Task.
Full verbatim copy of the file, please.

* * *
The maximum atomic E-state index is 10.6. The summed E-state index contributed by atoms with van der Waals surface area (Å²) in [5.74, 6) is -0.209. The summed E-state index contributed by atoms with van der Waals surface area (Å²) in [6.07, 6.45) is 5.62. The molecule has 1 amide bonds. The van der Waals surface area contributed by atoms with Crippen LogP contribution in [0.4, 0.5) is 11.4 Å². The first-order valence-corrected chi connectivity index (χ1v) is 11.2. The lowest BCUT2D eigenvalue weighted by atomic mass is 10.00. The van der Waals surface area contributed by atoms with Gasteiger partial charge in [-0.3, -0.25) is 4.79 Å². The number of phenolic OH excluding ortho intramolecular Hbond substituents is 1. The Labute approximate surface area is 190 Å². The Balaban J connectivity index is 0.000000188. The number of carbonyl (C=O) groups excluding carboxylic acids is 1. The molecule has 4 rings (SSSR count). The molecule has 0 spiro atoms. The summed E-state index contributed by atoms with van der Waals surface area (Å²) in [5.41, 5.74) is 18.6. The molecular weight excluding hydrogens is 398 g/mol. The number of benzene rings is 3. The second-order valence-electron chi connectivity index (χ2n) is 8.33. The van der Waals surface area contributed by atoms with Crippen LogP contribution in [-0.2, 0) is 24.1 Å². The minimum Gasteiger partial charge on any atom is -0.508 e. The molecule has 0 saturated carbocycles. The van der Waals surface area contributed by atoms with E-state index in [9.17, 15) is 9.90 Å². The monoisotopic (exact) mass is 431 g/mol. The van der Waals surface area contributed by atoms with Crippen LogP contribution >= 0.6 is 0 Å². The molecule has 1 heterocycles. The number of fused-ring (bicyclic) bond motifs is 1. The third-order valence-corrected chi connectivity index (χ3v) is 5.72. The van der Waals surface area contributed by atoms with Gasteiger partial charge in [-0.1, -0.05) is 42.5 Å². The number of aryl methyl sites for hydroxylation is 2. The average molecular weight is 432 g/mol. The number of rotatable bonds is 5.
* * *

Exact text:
The maximum atomic E-state index is 10.6. The summed E-state index contributed by atoms with van der Waals surface area (Å²) in [5.74, 6) is -0.209. The summed E-state index contributed by atoms with van der Waals surface area (Å²) in [6.07, 6.45) is 5.62. The molecule has 1 amide bonds. The van der Waals surface area contributed by atoms with Crippen LogP contribution in [0.4, 0.5) is 11.4 Å². The first-order valence-corrected chi connectivity index (χ1v) is 11.2. The lowest BCUT2D eigenvalue weighted by atomic mass is 10.00. The van der Waals surface area contributed by atoms with Gasteiger partial charge in [-0.3, -0.25) is 4.79 Å². The number of phenolic OH excluding ortho intramolecular Hbond substituents is 1. The Labute approximate surface area is 190 Å². The Balaban J connectivity index is 0.000000188. The number of carbonyl (C=O) groups excluding carboxylic acids is 1. The molecule has 4 rings (SSSR count). The molecule has 0 spiro atoms. The summed E-state index contributed by atoms with van der Waals surface area (Å²) in [5.41, 5.74) is 18.6. The molecular weight excluding hydrogens is 398 g/mol. The number of benzene rings is 3. The second-order valence-electron chi connectivity index (χ2n) is 8.33. The van der Waals surface area contributed by atoms with Crippen LogP contribution in [-0.2, 0) is 24.1 Å². The minimum Gasteiger partial charge on any atom is -0.508 e. The molecule has 0 saturated carbocycles. The van der Waals surface area contributed by atoms with E-state index in [9.17, 15) is 9.90 Å². The monoisotopic (exact) mass is 431 g/mol. The van der Waals surface area contributed by atoms with Crippen LogP contribution >= 0.6 is 0 Å². The molecule has 1 heterocycles. The number of fused-ring (bicyclic) bond motifs is 1. The third-order valence-corrected chi connectivity index (χ3v) is 5.72. The van der Waals surface area contributed by atoms with Gasteiger partial charge in [-0.1, -0.05) is 42.5 Å². The number of aryl methyl sites for hydroxylation is 2. The average molecular weight is 432 g/mol. The number of rotatable bonds is 5.